BLOOMINGTON, Ind. – If you have a clear sky to the southwest after sunset at the start of July, you may notice Jupiter. The giant planet is now well above the horizon an hour after sunset, near the bright white star Spica in the constellation Virgo the Maiden. Jupiter will set by 1 a.m. local daylight time at the start of the month and two hours earlier by month’s end.
The first few nights of the month will be the best time to view Jupiter through a telescope, since its altitude will drop during July. By the end of the month it will be just 20 degrees high an hour after sundown. Its four brightest moons will all be visible, though occasionally one or more will be passing in front of or behind the planet.
As Jupiter sinks low in the west, Saturn will shine almost as brightly in the southern sky. Saturn’s rings will be tilted more than 26 degrees to our line of sight this month, nearly their greatest possible tilt. The planet’s largest moon, Titan, will be visible with any telescope.
Venus will rise more than two hours before the sun as July begins and three hours before the sun by month’s end. An hour before sunrise it will already be almost 20 degrees high in the east, near the bright orange star Aldebaran in the constellation Taurus the Bull.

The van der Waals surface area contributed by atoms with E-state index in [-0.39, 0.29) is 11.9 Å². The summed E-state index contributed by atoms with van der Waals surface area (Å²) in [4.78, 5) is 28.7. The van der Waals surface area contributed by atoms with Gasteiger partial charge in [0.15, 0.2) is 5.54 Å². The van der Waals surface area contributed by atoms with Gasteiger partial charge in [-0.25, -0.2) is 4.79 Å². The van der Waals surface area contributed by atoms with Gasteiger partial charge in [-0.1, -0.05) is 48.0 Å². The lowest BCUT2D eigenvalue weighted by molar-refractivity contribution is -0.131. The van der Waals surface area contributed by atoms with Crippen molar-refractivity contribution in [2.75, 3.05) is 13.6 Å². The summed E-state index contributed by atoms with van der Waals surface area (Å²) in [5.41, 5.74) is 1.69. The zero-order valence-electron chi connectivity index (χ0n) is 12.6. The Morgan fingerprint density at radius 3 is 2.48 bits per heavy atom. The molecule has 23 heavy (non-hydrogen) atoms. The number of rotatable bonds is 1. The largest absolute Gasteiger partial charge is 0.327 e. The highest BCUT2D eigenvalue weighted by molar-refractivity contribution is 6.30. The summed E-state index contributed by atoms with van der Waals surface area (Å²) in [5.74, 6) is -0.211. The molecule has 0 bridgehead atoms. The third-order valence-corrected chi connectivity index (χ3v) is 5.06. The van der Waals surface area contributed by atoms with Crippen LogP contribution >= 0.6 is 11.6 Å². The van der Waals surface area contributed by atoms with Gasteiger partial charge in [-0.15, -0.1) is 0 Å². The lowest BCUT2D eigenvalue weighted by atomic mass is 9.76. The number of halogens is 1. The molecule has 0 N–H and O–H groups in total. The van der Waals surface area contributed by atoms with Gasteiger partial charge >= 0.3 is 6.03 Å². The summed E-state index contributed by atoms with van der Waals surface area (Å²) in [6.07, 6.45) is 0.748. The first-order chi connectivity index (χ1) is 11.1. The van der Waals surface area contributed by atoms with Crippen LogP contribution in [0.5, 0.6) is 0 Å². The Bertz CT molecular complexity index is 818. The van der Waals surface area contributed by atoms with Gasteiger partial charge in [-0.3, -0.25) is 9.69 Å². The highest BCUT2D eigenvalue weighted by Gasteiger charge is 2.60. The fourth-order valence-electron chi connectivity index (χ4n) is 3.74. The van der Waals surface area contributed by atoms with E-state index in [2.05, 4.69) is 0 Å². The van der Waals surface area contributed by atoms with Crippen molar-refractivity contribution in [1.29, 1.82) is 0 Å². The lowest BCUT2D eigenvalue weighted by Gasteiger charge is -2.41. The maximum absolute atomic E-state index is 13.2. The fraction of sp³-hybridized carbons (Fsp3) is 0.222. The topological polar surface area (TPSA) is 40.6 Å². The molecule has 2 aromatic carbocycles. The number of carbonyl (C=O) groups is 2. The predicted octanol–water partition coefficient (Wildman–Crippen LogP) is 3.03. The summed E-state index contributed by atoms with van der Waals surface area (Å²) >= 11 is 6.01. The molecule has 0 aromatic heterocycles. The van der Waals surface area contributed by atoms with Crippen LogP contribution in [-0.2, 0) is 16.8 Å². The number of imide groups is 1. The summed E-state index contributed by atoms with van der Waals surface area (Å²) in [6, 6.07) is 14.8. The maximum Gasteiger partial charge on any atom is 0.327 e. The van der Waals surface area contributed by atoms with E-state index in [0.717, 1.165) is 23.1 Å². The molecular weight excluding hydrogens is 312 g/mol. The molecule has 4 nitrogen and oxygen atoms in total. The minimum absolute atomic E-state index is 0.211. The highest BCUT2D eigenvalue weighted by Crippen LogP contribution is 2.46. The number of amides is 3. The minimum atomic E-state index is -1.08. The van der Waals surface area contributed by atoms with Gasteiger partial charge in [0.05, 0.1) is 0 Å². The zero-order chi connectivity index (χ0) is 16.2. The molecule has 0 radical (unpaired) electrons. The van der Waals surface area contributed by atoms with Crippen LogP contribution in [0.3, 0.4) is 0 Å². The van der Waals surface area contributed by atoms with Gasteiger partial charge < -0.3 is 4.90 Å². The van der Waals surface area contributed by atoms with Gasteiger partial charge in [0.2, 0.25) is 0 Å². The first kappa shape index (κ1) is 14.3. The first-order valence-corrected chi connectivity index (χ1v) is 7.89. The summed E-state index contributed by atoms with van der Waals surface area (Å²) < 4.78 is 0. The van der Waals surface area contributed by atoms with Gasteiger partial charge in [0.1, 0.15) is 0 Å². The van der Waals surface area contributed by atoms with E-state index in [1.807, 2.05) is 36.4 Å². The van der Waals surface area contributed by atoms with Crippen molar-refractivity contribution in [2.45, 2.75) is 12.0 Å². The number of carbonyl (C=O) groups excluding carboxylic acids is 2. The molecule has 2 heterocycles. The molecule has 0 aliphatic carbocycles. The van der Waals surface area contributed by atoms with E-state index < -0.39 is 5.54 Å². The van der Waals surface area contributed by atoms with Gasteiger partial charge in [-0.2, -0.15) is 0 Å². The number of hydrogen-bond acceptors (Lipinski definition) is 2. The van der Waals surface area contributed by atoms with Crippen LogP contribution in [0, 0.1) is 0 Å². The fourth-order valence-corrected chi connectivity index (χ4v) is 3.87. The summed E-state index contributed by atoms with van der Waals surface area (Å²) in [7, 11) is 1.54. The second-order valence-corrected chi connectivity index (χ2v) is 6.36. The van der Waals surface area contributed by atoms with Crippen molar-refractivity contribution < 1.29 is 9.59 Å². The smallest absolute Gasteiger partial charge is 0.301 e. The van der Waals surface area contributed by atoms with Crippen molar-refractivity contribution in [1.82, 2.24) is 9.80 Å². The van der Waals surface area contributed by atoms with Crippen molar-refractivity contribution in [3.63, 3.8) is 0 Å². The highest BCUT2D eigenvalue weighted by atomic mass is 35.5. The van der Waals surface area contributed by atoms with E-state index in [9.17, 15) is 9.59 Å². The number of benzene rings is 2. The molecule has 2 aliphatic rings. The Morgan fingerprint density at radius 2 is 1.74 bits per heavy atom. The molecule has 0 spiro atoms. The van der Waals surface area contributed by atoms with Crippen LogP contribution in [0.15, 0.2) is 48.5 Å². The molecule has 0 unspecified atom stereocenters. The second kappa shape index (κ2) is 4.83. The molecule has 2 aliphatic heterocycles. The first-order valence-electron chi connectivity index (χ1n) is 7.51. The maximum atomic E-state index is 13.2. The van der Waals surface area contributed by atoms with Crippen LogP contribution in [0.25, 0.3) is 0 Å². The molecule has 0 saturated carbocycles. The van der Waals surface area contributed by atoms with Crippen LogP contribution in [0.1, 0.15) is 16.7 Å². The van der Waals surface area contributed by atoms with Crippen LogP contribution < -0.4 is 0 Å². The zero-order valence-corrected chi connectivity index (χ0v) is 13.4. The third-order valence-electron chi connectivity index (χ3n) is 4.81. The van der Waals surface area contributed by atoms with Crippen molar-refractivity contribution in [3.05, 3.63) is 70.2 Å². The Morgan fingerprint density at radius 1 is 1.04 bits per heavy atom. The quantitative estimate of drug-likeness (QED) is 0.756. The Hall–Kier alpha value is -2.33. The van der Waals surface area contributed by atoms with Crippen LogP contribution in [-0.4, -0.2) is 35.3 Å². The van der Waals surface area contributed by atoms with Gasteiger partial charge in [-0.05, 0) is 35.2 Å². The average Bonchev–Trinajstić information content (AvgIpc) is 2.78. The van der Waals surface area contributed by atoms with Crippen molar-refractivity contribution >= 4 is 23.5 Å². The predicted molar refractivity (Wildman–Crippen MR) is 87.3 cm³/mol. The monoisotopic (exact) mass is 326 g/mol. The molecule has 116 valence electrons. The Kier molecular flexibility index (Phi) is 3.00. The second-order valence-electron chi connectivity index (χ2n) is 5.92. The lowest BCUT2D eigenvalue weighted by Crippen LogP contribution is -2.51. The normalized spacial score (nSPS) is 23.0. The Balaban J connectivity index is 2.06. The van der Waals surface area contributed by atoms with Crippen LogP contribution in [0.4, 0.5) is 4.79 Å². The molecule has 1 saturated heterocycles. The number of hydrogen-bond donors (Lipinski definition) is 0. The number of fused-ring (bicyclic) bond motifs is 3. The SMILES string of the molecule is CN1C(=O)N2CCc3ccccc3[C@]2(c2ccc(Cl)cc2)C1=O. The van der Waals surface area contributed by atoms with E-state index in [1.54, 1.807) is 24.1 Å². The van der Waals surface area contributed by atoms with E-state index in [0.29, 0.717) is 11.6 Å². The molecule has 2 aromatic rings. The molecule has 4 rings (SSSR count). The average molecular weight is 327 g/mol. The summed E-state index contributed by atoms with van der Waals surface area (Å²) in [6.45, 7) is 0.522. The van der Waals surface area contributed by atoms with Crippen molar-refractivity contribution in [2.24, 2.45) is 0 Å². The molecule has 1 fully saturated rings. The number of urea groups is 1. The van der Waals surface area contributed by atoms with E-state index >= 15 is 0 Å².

Mercury will come into view low in the west during evening twilight all month, but it will be inconspicuous for observers at mid-northern latitudes. At its highest it will be only about 8 degrees above the west-northwestern horizon a half hour after sunset.
Mars will be in conjunction with the sun July 26 and will be out of sight in the solar glare all month.
The Delta Aquarid meteor shower will peak before dawn July 30, when moonlight will not interfere. Observers can expect to see about 25 meteors per hour in a dark sky. The meteors will appear several nights before and after the peak as well, so the show may be just as good during the hour or two before the start of morning twilight July 29 and 31. The long bright streaks will seem to come from a point in the constellation Aquarius in the southern sky.
On July 3, Earth will reach its greatest distance from the sun for the year, called aphelion. Those sweltering in summer heat in the Northern Hemisphere may find it hard to believe they are about 3 percent farther from the sun than they were in January. But the actual cause of the high temperatures is the tilt of Earth’s axis. The part of the planet tilted toward the sun (in this case the Northern Hemisphere) is much warmer than the part tilted away, because more sunlight reaches the ground instead of being absorbed by the atmosphere.
The moon will be full on July 9, at third quarter on July 16, new on July 23 and at first quarter on July 30.